The earliest planned residential community in Concord, Nashawtuc Hill was the dream of railroad magnate Charles Henry Hurd, who acquired the land after 1860. In 1883, Hurd encouraged the establishment of the Concord reservoir on Nashawtuc Hill (gatehouse by John H. Chapman) and paid for the granite bridge across the Concord River at Thoreau Street to provide access to the site. Laid out by William Wheeler, engineer of the Concord water system, the residential development focused first on the loop of Nashawtuc Road around the hill and up to Willard Common, a park next to the hilltop reservoir. Generous lots with fine views and landscaped public areas added to the attractiveness of the site. The southern slopes of the hill, along Nashawtuc and Musketaquid roads, saw the earliest development, beginning with Wheeler's own house (1886, 190 Nashawtuc Road). After Hurd's death, Wheeler purchased the adjoining property in 1891 from Hurd's heirs and continued to develop the subdivision, extending along Musketaquid and onto Simon Willard roads. Throughout the development, large and handsome residences in the Queen Anne, Shingle, and Colonial Revival styles were built for some of the most prominent citizens between 1886 and 1930. Particularly fine are three houses on Simon Willard Road (numbers 199, 253, and 266) designed by Harry Little, including his own residence (1914) at number 263. Recreation was also an important element of this area, with the Concord Country Club leasing part of the property from 1895 to 1913 and with public slopes for sledding and skiing.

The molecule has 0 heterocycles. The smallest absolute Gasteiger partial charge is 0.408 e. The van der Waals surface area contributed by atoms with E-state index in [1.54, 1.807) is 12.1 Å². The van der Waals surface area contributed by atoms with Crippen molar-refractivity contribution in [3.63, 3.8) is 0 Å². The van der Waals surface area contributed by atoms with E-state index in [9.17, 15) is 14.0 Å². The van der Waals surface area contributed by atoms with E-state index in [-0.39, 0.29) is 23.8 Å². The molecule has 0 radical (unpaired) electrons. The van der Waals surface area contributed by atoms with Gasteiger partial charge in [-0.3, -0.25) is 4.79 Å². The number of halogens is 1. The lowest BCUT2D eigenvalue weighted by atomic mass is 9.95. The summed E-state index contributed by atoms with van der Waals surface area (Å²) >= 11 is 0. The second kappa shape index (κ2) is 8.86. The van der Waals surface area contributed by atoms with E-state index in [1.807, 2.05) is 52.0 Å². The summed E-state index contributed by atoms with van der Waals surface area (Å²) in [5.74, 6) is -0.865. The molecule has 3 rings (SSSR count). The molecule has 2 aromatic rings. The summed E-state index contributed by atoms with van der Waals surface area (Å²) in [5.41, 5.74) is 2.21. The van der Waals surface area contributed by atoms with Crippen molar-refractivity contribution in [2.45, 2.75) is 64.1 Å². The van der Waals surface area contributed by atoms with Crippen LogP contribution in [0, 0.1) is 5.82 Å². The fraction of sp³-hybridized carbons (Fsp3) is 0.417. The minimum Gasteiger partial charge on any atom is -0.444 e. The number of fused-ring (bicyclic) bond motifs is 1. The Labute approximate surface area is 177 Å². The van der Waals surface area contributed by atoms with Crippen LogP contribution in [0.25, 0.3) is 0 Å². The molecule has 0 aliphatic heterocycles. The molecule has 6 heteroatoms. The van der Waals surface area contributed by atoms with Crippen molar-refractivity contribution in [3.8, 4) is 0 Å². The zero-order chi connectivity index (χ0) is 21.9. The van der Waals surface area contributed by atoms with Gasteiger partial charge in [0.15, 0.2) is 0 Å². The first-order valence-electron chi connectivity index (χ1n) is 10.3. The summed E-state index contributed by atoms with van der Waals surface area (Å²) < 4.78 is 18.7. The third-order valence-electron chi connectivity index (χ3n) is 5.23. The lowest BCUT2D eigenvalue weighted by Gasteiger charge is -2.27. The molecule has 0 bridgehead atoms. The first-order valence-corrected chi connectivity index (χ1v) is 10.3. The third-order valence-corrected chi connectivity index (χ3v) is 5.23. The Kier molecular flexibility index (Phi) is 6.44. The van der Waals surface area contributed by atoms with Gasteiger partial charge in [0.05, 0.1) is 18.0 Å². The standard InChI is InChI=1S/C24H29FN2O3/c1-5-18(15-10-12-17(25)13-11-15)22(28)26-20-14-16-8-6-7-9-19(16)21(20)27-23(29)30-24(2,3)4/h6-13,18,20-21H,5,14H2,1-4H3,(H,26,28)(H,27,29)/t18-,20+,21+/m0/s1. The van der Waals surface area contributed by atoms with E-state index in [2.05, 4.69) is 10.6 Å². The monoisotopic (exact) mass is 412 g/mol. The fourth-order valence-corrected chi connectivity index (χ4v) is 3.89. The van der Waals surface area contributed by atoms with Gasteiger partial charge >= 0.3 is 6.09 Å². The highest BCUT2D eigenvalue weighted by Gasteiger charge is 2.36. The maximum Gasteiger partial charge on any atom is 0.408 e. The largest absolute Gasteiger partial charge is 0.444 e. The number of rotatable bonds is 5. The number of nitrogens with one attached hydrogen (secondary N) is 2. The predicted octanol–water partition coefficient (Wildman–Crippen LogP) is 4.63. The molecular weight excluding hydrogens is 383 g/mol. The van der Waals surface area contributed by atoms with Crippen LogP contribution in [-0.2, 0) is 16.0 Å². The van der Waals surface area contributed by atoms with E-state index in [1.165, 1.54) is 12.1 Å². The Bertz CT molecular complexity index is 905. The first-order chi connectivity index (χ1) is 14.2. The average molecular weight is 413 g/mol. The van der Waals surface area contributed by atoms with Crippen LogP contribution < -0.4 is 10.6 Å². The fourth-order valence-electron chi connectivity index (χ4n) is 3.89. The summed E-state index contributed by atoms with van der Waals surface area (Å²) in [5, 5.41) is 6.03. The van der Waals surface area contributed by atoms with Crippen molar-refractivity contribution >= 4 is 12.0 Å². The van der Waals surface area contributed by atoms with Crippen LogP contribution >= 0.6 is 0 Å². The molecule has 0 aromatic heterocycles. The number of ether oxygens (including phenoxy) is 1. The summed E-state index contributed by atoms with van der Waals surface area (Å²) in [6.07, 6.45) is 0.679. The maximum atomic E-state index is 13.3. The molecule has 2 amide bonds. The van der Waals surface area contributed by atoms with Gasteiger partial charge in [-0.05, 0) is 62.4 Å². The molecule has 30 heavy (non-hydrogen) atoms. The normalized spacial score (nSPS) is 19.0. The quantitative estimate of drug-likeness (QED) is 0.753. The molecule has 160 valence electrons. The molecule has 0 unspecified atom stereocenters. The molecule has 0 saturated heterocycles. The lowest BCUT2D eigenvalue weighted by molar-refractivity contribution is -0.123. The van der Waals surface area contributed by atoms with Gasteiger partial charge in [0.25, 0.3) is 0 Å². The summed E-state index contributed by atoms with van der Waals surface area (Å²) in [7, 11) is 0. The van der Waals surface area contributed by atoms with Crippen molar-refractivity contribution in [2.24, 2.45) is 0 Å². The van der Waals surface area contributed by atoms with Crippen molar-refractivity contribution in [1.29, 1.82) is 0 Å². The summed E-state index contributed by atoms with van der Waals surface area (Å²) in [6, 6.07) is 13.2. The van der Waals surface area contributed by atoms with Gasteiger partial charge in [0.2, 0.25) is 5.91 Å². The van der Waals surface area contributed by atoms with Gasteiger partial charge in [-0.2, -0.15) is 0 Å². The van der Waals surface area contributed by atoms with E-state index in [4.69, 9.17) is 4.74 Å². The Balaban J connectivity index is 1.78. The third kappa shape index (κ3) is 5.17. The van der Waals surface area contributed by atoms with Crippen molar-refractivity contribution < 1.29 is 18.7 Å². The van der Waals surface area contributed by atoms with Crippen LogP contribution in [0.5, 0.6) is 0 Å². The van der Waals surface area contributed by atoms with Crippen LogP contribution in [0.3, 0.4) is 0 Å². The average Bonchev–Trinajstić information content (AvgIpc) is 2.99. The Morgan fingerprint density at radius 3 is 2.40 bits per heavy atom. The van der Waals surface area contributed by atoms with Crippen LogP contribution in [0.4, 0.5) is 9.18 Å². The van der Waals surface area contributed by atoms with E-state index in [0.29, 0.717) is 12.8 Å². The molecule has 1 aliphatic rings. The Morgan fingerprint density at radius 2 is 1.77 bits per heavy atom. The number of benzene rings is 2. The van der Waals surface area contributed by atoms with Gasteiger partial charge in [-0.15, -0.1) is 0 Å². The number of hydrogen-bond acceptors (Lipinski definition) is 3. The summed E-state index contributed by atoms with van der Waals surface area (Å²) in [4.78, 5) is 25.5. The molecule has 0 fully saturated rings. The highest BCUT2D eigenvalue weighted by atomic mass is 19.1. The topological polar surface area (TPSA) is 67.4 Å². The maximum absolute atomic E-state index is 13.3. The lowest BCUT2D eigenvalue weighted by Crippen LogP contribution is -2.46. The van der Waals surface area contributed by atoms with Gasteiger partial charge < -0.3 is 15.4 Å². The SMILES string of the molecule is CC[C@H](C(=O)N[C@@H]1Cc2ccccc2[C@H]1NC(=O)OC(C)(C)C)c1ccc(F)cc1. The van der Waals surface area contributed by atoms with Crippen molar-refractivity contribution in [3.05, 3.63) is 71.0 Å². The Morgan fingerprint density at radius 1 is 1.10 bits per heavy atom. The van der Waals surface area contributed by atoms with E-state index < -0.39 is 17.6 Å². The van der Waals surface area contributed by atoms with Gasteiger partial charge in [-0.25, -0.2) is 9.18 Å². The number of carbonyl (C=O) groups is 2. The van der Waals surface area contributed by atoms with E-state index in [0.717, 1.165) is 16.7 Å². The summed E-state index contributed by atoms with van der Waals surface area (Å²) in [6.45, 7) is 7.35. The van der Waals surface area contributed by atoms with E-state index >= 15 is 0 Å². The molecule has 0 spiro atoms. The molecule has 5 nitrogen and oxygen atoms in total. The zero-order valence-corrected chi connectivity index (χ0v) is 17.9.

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Nashawtuc Hill residential development
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